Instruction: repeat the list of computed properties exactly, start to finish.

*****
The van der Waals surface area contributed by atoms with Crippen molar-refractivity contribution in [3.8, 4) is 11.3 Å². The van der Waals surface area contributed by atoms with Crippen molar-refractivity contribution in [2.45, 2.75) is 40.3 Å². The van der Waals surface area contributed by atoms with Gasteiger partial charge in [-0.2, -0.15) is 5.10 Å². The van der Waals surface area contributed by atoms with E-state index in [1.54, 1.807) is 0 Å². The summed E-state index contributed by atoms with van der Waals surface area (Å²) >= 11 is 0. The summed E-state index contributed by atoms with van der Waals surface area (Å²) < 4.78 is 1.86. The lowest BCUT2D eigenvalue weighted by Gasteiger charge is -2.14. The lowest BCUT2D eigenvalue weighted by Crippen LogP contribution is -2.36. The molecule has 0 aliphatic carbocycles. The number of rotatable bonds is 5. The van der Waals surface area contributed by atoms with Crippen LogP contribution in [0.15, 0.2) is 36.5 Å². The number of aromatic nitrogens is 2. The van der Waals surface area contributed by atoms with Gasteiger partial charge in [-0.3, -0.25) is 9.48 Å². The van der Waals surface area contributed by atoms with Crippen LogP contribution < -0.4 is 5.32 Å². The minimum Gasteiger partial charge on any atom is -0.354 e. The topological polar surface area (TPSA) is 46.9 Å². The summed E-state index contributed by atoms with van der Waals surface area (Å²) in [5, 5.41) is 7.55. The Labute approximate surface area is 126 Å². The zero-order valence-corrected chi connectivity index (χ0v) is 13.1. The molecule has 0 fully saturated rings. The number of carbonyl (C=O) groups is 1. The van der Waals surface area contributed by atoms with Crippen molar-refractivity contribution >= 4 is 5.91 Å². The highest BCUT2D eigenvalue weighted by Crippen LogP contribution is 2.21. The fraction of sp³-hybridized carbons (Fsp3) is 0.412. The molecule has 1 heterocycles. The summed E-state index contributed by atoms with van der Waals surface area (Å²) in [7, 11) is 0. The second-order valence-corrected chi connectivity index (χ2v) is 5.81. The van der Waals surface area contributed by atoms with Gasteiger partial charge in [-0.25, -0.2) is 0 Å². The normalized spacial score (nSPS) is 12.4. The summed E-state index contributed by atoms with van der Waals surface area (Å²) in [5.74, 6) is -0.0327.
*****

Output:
The van der Waals surface area contributed by atoms with Crippen molar-refractivity contribution in [3.8, 4) is 11.3 Å². The van der Waals surface area contributed by atoms with Crippen molar-refractivity contribution in [2.45, 2.75) is 40.3 Å². The van der Waals surface area contributed by atoms with Gasteiger partial charge in [-0.2, -0.15) is 5.10 Å². The van der Waals surface area contributed by atoms with E-state index in [1.54, 1.807) is 0 Å². The summed E-state index contributed by atoms with van der Waals surface area (Å²) >= 11 is 0. The summed E-state index contributed by atoms with van der Waals surface area (Å²) < 4.78 is 1.86. The lowest BCUT2D eigenvalue weighted by Gasteiger charge is -2.14. The lowest BCUT2D eigenvalue weighted by Crippen LogP contribution is -2.36. The molecule has 0 aliphatic carbocycles. The number of rotatable bonds is 5. The van der Waals surface area contributed by atoms with Crippen LogP contribution in [0.15, 0.2) is 36.5 Å². The number of aromatic nitrogens is 2. The van der Waals surface area contributed by atoms with Gasteiger partial charge in [-0.3, -0.25) is 9.48 Å². The van der Waals surface area contributed by atoms with Crippen LogP contribution < -0.4 is 5.32 Å². The minimum Gasteiger partial charge on any atom is -0.354 e. The topological polar surface area (TPSA) is 46.9 Å². The summed E-state index contributed by atoms with van der Waals surface area (Å²) in [5, 5.41) is 7.55. The Labute approximate surface area is 126 Å². The zero-order valence-corrected chi connectivity index (χ0v) is 13.1. The molecule has 0 fully saturated rings. The number of carbonyl (C=O) groups is 1. The van der Waals surface area contributed by atoms with Crippen molar-refractivity contribution >= 4 is 5.91 Å². The highest BCUT2D eigenvalue weighted by Crippen LogP contribution is 2.21. The fraction of sp³-hybridized carbons (Fsp3) is 0.412. The molecule has 1 heterocycles. The summed E-state index contributed by atoms with van der Waals surface area (Å²) in [7, 11) is 0. The second-order valence-corrected chi connectivity index (χ2v) is 5.81. The van der Waals surface area contributed by atoms with Gasteiger partial charge in [-0.25, -0.2) is 0 Å². The normalized spacial score (nSPS) is 12.4. The summed E-state index contributed by atoms with van der Waals surface area (Å²) in [5.74, 6) is -0.0327.